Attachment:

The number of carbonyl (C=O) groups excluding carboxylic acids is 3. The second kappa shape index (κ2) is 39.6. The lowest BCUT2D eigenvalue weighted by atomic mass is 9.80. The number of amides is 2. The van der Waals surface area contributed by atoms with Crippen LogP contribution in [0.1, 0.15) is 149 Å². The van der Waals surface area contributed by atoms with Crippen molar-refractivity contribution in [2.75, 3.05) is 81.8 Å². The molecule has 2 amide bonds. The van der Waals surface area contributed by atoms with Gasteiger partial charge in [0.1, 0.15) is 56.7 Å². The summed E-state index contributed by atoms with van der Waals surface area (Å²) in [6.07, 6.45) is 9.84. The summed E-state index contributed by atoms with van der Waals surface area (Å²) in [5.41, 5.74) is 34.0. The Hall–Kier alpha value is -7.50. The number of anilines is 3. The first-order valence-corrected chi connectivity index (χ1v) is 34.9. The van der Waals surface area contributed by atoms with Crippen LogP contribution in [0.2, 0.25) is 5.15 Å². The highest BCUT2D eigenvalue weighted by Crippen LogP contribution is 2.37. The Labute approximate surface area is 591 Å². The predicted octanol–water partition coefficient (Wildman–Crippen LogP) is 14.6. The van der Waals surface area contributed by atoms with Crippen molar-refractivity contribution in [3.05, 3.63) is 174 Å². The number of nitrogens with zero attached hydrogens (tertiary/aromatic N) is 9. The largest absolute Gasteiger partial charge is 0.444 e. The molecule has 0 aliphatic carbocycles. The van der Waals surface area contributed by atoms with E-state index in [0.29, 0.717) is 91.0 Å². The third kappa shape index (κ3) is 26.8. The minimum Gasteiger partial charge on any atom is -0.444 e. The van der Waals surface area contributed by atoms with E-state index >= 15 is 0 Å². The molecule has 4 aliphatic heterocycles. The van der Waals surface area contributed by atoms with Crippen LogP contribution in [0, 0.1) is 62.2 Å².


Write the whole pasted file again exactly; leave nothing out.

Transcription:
The number of carbonyl (C=O) groups excluding carboxylic acids is 3. The second kappa shape index (κ2) is 39.6. The lowest BCUT2D eigenvalue weighted by atomic mass is 9.80. The number of amides is 2. The van der Waals surface area contributed by atoms with Crippen LogP contribution in [0.1, 0.15) is 149 Å². The van der Waals surface area contributed by atoms with Crippen molar-refractivity contribution in [2.75, 3.05) is 81.8 Å². The molecule has 2 amide bonds. The van der Waals surface area contributed by atoms with Gasteiger partial charge in [0.1, 0.15) is 56.7 Å². The summed E-state index contributed by atoms with van der Waals surface area (Å²) in [6.07, 6.45) is 9.84. The summed E-state index contributed by atoms with van der Waals surface area (Å²) in [5.41, 5.74) is 34.0. The Hall–Kier alpha value is -7.50. The number of anilines is 3. The first-order valence-corrected chi connectivity index (χ1v) is 34.9. The van der Waals surface area contributed by atoms with Crippen LogP contribution in [0.2, 0.25) is 5.15 Å². The highest BCUT2D eigenvalue weighted by Crippen LogP contribution is 2.37. The Labute approximate surface area is 591 Å². The predicted octanol–water partition coefficient (Wildman–Crippen LogP) is 14.6. The van der Waals surface area contributed by atoms with Crippen molar-refractivity contribution in [3.05, 3.63) is 174 Å². The number of nitrogens with zero attached hydrogens (tertiary/aromatic N) is 9. The largest absolute Gasteiger partial charge is 0.444 e. The molecule has 0 aliphatic carbocycles. The van der Waals surface area contributed by atoms with E-state index in [0.29, 0.717) is 91.0 Å². The third kappa shape index (κ3) is 26.8. The minimum Gasteiger partial charge on any atom is -0.444 e. The van der Waals surface area contributed by atoms with E-state index >= 15 is 0 Å². The molecule has 4 aliphatic heterocycles. The van der Waals surface area contributed by atoms with Crippen LogP contribution in [0, 0.1) is 62.2 Å².